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2. Jessica Lange: Her character — "our Tennessee Williams thing," Murphy said — might be pulling the strings in the Harmons' new life, but that wasn't always the plan.  Before Lange signed on to the project, the role of Constance was little more than a couple of short scenes in the pilot. Now, she "holds all the cards," he said. "We really enlarged the part and wrote all those other scenes [for her]. Once she heard the line, 'Don't make me kill you again,' she was like, 'OK, well, how can I not?'" Constance was heavily influenced by what Murphy calls one of his greatest theatrical experiences, seeing Lange in A Streetcar Named Desire in New York. "I saw her do it twice. I was obsessed with it, I was obsessed with her," he said.

3. The Night Stalker and Dark Shadows: While American Horror Story is billed as a psychosexual thriller and bears little resemblance to either show, both freaked Murphy out as a child — and he liked it! "My favorite experience with my grandparents was watching Dark Shadows, which they made me watch. That's how they punished me," he said. "It's a very seminal feeling for me, peeking behind a chair and loving that feeling of being scared."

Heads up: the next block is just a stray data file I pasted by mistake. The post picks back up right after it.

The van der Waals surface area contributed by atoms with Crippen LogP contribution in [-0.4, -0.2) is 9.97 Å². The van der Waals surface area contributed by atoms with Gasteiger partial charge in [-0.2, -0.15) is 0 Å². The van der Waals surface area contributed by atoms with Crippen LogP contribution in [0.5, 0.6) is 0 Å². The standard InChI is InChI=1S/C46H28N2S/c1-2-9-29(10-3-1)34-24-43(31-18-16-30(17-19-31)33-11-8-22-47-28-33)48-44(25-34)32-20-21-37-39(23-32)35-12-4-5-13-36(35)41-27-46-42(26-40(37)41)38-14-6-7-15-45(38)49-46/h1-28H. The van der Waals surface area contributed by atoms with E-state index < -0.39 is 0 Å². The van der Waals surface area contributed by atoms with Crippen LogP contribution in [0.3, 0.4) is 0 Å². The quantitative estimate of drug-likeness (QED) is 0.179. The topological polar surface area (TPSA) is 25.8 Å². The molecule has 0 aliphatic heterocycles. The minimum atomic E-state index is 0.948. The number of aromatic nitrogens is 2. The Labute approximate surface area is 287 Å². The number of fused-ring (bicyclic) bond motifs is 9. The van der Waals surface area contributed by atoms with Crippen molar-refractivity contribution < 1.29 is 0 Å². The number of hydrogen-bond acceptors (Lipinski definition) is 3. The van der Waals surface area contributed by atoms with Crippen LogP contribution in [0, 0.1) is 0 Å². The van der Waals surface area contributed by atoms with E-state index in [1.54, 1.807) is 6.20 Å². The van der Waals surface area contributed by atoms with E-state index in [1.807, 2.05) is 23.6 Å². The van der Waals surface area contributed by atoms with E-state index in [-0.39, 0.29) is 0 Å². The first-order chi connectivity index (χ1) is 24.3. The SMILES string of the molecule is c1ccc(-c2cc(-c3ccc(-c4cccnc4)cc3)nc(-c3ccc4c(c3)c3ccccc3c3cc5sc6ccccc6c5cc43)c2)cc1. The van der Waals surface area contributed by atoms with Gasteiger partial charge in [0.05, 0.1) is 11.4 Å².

4. "Go West, young man": The idea of Manifest Destiny goes hand in hand with their haunted house tale — really! — because, as Murphy put it, "there's no more room [in the country], for the most part. No matter where you go, no matter where you live, you will be dealing with someone who was there before you and their memories and their traumas and their lives." Viewers will see exactly what kind of traumas the house has inflicted on its previous inhabitants, too; its history is explored in the opening segment of each episode (Episode 1 begins in 1978 and Episode 2 in 1968). The third hour will get into its very beginnings in 1924. "Lily Rabe stars as the woman this house was built for. You'll see the origins of why did this house become cursed, in a way," Murphy said.